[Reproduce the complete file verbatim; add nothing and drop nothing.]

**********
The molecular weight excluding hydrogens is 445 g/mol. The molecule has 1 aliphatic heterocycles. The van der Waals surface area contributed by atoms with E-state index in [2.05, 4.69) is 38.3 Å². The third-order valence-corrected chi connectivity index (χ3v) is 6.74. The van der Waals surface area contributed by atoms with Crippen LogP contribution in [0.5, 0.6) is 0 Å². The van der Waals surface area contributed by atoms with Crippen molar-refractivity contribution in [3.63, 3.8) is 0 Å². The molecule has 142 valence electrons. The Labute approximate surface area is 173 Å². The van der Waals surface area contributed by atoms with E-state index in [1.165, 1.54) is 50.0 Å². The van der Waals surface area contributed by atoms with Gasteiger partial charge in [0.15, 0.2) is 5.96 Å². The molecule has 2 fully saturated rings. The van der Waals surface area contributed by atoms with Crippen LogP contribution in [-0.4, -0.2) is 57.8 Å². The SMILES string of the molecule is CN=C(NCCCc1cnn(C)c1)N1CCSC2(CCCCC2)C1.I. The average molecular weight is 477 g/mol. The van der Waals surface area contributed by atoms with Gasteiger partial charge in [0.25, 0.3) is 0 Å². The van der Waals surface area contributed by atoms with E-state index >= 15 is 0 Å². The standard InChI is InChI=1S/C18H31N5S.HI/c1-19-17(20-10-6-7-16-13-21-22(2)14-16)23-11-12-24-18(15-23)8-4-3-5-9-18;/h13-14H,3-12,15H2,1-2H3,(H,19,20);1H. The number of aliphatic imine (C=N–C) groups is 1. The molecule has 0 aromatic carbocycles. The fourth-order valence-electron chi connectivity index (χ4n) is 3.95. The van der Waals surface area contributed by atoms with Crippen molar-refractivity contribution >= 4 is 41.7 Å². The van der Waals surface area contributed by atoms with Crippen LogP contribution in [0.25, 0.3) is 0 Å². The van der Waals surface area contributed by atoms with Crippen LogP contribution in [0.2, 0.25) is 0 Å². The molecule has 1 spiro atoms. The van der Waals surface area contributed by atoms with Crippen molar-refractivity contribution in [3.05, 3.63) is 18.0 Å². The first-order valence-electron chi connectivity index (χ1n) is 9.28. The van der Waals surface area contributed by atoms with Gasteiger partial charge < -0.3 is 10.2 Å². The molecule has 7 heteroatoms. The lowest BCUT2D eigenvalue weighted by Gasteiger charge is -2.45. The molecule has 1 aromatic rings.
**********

The molecular weight excluding hydrogens is 445 g/mol. The molecule has 1 aliphatic heterocycles. The van der Waals surface area contributed by atoms with E-state index in [2.05, 4.69) is 38.3 Å². The third-order valence-corrected chi connectivity index (χ3v) is 6.74. The van der Waals surface area contributed by atoms with Crippen LogP contribution in [0.5, 0.6) is 0 Å². The van der Waals surface area contributed by atoms with Crippen molar-refractivity contribution in [3.63, 3.8) is 0 Å². The molecule has 142 valence electrons. The Labute approximate surface area is 173 Å². The van der Waals surface area contributed by atoms with E-state index in [1.165, 1.54) is 50.0 Å². The van der Waals surface area contributed by atoms with Gasteiger partial charge in [0.15, 0.2) is 5.96 Å². The molecule has 2 fully saturated rings. The van der Waals surface area contributed by atoms with Crippen LogP contribution in [-0.4, -0.2) is 57.8 Å². The SMILES string of the molecule is CN=C(NCCCc1cnn(C)c1)N1CCSC2(CCCCC2)C1.I. The average molecular weight is 477 g/mol. The van der Waals surface area contributed by atoms with Gasteiger partial charge in [0.25, 0.3) is 0 Å². The van der Waals surface area contributed by atoms with E-state index >= 15 is 0 Å². The standard InChI is InChI=1S/C18H31N5S.HI/c1-19-17(20-10-6-7-16-13-21-22(2)14-16)23-11-12-24-18(15-23)8-4-3-5-9-18;/h13-14H,3-12,15H2,1-2H3,(H,19,20);1H. The number of aliphatic imine (C=N–C) groups is 1. The molecule has 0 aromatic carbocycles. The fourth-order valence-electron chi connectivity index (χ4n) is 3.95. The van der Waals surface area contributed by atoms with Crippen molar-refractivity contribution >= 4 is 41.7 Å². The van der Waals surface area contributed by atoms with Crippen LogP contribution in [0.25, 0.3) is 0 Å². The van der Waals surface area contributed by atoms with Crippen LogP contribution in [0.2, 0.25) is 0 Å². The molecule has 1 spiro atoms. The van der Waals surface area contributed by atoms with Crippen molar-refractivity contribution in [3.05, 3.63) is 18.0 Å². The first-order valence-electron chi connectivity index (χ1n) is 9.28. The van der Waals surface area contributed by atoms with Gasteiger partial charge < -0.3 is 10.2 Å². The molecule has 7 heteroatoms. The lowest BCUT2D eigenvalue weighted by Gasteiger charge is -2.45. The molecule has 1 aromatic rings.